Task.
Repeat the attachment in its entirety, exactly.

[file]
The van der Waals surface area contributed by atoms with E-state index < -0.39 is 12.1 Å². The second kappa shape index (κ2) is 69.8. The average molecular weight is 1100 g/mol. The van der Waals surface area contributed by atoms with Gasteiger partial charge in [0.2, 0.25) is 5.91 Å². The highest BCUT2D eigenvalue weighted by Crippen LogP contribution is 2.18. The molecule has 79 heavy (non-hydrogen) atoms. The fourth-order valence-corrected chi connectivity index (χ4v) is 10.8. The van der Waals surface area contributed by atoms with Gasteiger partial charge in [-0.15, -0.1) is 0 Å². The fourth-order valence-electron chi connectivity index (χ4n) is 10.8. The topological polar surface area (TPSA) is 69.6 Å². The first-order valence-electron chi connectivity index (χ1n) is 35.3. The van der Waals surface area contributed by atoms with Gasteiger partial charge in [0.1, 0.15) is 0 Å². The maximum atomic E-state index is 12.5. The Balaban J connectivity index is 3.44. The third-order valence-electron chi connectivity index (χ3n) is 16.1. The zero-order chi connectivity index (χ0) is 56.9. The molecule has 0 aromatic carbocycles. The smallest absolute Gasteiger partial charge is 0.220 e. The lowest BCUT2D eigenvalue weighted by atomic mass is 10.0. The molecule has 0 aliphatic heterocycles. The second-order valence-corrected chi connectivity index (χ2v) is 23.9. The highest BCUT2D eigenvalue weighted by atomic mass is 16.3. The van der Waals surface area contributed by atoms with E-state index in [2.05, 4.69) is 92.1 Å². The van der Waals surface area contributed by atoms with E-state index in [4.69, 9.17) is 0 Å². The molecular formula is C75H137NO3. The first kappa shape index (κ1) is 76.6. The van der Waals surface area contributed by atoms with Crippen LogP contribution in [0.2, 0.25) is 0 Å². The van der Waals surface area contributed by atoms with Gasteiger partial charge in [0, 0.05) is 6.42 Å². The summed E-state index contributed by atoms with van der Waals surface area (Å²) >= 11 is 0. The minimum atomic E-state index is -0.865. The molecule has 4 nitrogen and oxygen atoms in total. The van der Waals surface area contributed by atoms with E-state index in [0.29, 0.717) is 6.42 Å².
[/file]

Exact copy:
The van der Waals surface area contributed by atoms with E-state index < -0.39 is 12.1 Å². The second kappa shape index (κ2) is 69.8. The average molecular weight is 1100 g/mol. The van der Waals surface area contributed by atoms with Gasteiger partial charge in [0.2, 0.25) is 5.91 Å². The highest BCUT2D eigenvalue weighted by Crippen LogP contribution is 2.18. The molecule has 79 heavy (non-hydrogen) atoms. The fourth-order valence-corrected chi connectivity index (χ4v) is 10.8. The van der Waals surface area contributed by atoms with Gasteiger partial charge in [-0.15, -0.1) is 0 Å². The fourth-order valence-electron chi connectivity index (χ4n) is 10.8. The topological polar surface area (TPSA) is 69.6 Å². The first-order valence-electron chi connectivity index (χ1n) is 35.3. The van der Waals surface area contributed by atoms with Gasteiger partial charge in [0.1, 0.15) is 0 Å². The maximum atomic E-state index is 12.5. The Balaban J connectivity index is 3.44. The third-order valence-electron chi connectivity index (χ3n) is 16.1. The zero-order chi connectivity index (χ0) is 56.9. The molecule has 0 aromatic carbocycles. The smallest absolute Gasteiger partial charge is 0.220 e. The lowest BCUT2D eigenvalue weighted by atomic mass is 10.0. The molecule has 0 aliphatic heterocycles. The second-order valence-corrected chi connectivity index (χ2v) is 23.9. The highest BCUT2D eigenvalue weighted by atomic mass is 16.3. The van der Waals surface area contributed by atoms with E-state index in [2.05, 4.69) is 92.1 Å². The van der Waals surface area contributed by atoms with E-state index in [4.69, 9.17) is 0 Å². The molecular formula is C75H137NO3. The first kappa shape index (κ1) is 76.6. The van der Waals surface area contributed by atoms with Crippen LogP contribution in [0.2, 0.25) is 0 Å². The van der Waals surface area contributed by atoms with Gasteiger partial charge in [0, 0.05) is 6.42 Å². The summed E-state index contributed by atoms with van der Waals surface area (Å²) >= 11 is 0. The minimum atomic E-state index is -0.865. The molecule has 4 nitrogen and oxygen atoms in total. The van der Waals surface area contributed by atoms with E-state index in [0.29, 0.717) is 6.42 Å².